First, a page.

L.A. Camera

It’s so extremely rare that any camera can be dated to the Patent War period. In thirty-five years of collecting I have often heard of these cameras. I have only seen two others. One is in a collection in Slovakia and the other is in a collection in Hollywood.

This camera is in perfect running condition and will shoot film today.

The logo on the side of the camera is for the “Los Angeles Camera Company” or LACC. This was a camera rental house that was located on the same street as The Adolph Frese Optical Company and may have shared the same address although information from these early days of the Hollywood/Los Angeles motion picture industry is as scarce as the cameras themselves.

I have never seen a Williamson, Bioscope or Darling camera with a lens from this maker. The Adolph Frese Optical Company put the best lens they could find on this camera. Their main business was optics, from microscopes for the medical and scientific field to binoculars, surveying instruments and even eyeglasses.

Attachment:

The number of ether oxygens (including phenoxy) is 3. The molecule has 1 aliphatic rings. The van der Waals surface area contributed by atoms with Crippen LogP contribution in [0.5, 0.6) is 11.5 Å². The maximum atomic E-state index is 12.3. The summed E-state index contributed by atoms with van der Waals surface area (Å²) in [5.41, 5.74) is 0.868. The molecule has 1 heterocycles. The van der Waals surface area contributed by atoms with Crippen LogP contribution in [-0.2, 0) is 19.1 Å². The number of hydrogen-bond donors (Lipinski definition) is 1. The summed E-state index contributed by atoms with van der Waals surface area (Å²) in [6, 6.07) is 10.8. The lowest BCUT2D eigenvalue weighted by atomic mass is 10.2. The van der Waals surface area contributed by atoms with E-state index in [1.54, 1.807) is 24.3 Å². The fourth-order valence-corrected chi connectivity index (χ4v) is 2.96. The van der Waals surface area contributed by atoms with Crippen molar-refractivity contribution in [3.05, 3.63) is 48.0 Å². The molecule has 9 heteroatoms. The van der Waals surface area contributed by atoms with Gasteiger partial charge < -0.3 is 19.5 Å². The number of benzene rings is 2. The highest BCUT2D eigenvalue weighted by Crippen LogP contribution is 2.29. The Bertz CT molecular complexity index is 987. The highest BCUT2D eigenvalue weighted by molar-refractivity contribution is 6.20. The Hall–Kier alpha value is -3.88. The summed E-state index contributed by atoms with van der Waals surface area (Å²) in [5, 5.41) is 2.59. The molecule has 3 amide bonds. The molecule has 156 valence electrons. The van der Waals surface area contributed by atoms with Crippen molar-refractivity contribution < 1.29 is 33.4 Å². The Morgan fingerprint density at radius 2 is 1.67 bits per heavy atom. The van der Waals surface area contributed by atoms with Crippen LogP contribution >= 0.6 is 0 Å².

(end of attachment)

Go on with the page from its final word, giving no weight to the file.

The lens is a quite rare Goerz Hypar 2 inch F3.5. The iris is smooth and the glass is clean with no fungus. There are some rubbing marks on the front element and I don’t think it would affect the quality of the image. I’d shoot with this camera given any opportunity.

The camera runs smooth and free. I have run a lengthy scratch test and there are no scratches on the emulsion or the base.

Every factory Williamson I have seen has the “AD” logo of Alfred Darling, the original designer of the movement. This camera does not have an “AD” anywhere inside.

All Williamsons have a particular pattern to the way the wood camera case is designed. This case has a better design. It’s the way the wood pieces are assembled and there are more pieces and parts to the wood case of this camera than a Williamson. The hinges are not English but are American in their manufacture.

The door locks on this camera are a major improvement over the Williamson locks as these can be operated by hand without having to use a tool to swing the locks to the open position.  


Page 1    Page 2    Page 3    Page 4    Photos    The Gallery